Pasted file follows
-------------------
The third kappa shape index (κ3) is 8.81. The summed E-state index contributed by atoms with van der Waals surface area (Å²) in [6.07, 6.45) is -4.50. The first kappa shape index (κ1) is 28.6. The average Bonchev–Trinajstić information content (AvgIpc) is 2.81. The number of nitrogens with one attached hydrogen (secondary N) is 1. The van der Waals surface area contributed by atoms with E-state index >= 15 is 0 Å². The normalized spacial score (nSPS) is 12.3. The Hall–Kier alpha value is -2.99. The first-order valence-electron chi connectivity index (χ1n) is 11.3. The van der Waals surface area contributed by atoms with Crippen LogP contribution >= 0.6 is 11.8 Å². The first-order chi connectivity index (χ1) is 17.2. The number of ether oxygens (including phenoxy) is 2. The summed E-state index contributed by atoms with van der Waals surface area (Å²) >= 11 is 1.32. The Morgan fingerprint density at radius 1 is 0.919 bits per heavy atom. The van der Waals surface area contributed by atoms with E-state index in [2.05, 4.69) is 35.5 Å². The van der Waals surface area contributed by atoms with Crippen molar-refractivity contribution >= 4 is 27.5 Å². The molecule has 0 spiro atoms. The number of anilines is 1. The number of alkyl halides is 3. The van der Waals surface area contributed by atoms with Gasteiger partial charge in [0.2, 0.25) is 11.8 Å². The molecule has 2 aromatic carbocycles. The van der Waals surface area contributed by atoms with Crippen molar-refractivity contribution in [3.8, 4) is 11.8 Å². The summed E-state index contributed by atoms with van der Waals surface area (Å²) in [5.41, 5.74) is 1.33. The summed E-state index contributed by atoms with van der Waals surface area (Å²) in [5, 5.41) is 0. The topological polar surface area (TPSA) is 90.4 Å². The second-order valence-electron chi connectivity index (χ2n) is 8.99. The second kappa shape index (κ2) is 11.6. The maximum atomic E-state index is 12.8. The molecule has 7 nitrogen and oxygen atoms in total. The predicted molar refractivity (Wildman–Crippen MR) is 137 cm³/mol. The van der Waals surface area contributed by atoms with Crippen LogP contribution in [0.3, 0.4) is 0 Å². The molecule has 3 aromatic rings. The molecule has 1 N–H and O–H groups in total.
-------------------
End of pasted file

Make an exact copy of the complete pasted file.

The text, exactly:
The third kappa shape index (κ3) is 8.81. The summed E-state index contributed by atoms with van der Waals surface area (Å²) in [6.07, 6.45) is -4.50. The first kappa shape index (κ1) is 28.6. The average Bonchev–Trinajstić information content (AvgIpc) is 2.81. The number of nitrogens with one attached hydrogen (secondary N) is 1. The van der Waals surface area contributed by atoms with E-state index >= 15 is 0 Å². The normalized spacial score (nSPS) is 12.3. The Hall–Kier alpha value is -2.99. The first-order valence-electron chi connectivity index (χ1n) is 11.3. The van der Waals surface area contributed by atoms with Crippen LogP contribution >= 0.6 is 11.8 Å². The first-order chi connectivity index (χ1) is 17.2. The number of ether oxygens (including phenoxy) is 2. The summed E-state index contributed by atoms with van der Waals surface area (Å²) >= 11 is 1.32. The Morgan fingerprint density at radius 1 is 0.919 bits per heavy atom. The van der Waals surface area contributed by atoms with E-state index in [2.05, 4.69) is 35.5 Å². The van der Waals surface area contributed by atoms with Crippen molar-refractivity contribution >= 4 is 27.5 Å². The molecule has 0 spiro atoms. The number of anilines is 1. The number of alkyl halides is 3. The van der Waals surface area contributed by atoms with Gasteiger partial charge in [0.2, 0.25) is 11.8 Å². The molecule has 2 aromatic carbocycles. The van der Waals surface area contributed by atoms with Crippen molar-refractivity contribution in [3.8, 4) is 11.8 Å². The summed E-state index contributed by atoms with van der Waals surface area (Å²) in [5.41, 5.74) is 1.33. The summed E-state index contributed by atoms with van der Waals surface area (Å²) in [5, 5.41) is 0. The topological polar surface area (TPSA) is 90.4 Å². The second-order valence-electron chi connectivity index (χ2n) is 8.99. The second kappa shape index (κ2) is 11.6. The maximum atomic E-state index is 12.8. The molecule has 7 nitrogen and oxygen atoms in total. The predicted molar refractivity (Wildman–Crippen MR) is 137 cm³/mol. The van der Waals surface area contributed by atoms with Crippen LogP contribution in [0.3, 0.4) is 0 Å². The molecule has 3 aromatic rings. The molecule has 1 N–H and O–H groups in total.